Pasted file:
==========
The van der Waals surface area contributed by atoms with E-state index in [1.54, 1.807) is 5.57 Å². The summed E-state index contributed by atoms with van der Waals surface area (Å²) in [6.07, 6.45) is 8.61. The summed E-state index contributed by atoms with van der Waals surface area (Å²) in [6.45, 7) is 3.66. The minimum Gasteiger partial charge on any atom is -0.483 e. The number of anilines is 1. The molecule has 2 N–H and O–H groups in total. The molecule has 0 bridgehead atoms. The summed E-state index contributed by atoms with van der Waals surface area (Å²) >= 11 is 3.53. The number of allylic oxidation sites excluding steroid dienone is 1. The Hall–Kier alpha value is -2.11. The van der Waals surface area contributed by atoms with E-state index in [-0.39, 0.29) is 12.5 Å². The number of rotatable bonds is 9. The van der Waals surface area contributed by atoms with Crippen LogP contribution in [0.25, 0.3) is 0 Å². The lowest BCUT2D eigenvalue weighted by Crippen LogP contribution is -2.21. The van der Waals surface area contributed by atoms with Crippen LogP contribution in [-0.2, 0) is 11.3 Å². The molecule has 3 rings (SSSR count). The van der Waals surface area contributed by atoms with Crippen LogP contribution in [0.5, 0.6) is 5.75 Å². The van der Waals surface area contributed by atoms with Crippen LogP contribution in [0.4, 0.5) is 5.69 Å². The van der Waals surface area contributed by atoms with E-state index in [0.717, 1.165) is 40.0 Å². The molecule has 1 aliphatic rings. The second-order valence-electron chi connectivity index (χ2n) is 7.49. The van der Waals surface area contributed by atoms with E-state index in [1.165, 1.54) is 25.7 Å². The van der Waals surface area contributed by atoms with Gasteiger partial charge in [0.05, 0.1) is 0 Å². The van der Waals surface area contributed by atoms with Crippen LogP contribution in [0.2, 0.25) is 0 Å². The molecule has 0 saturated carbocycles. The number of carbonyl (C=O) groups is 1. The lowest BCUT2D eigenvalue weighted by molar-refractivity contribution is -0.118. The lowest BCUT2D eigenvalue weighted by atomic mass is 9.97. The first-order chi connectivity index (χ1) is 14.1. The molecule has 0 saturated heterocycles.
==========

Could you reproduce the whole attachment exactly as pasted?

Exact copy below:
The van der Waals surface area contributed by atoms with E-state index in [1.54, 1.807) is 5.57 Å². The summed E-state index contributed by atoms with van der Waals surface area (Å²) in [6.07, 6.45) is 8.61. The summed E-state index contributed by atoms with van der Waals surface area (Å²) in [6.45, 7) is 3.66. The minimum Gasteiger partial charge on any atom is -0.483 e. The number of anilines is 1. The molecule has 2 N–H and O–H groups in total. The molecule has 0 bridgehead atoms. The summed E-state index contributed by atoms with van der Waals surface area (Å²) >= 11 is 3.53. The number of allylic oxidation sites excluding steroid dienone is 1. The Hall–Kier alpha value is -2.11. The van der Waals surface area contributed by atoms with E-state index in [-0.39, 0.29) is 12.5 Å². The number of rotatable bonds is 9. The van der Waals surface area contributed by atoms with Crippen LogP contribution in [0.25, 0.3) is 0 Å². The lowest BCUT2D eigenvalue weighted by Crippen LogP contribution is -2.21. The van der Waals surface area contributed by atoms with Crippen LogP contribution in [-0.2, 0) is 11.3 Å². The molecule has 3 rings (SSSR count). The van der Waals surface area contributed by atoms with Crippen LogP contribution in [0.5, 0.6) is 5.75 Å². The van der Waals surface area contributed by atoms with Crippen LogP contribution in [0.4, 0.5) is 5.69 Å². The van der Waals surface area contributed by atoms with E-state index in [0.717, 1.165) is 40.0 Å². The molecule has 1 aliphatic rings. The second-order valence-electron chi connectivity index (χ2n) is 7.49. The van der Waals surface area contributed by atoms with E-state index in [1.165, 1.54) is 25.7 Å². The van der Waals surface area contributed by atoms with Gasteiger partial charge in [0.05, 0.1) is 0 Å². The van der Waals surface area contributed by atoms with Crippen LogP contribution in [0.2, 0.25) is 0 Å². The molecule has 0 saturated carbocycles. The number of carbonyl (C=O) groups is 1. The lowest BCUT2D eigenvalue weighted by molar-refractivity contribution is -0.118. The lowest BCUT2D eigenvalue weighted by atomic mass is 9.97. The first-order chi connectivity index (χ1) is 14.1. The molecule has 0 saturated heterocycles.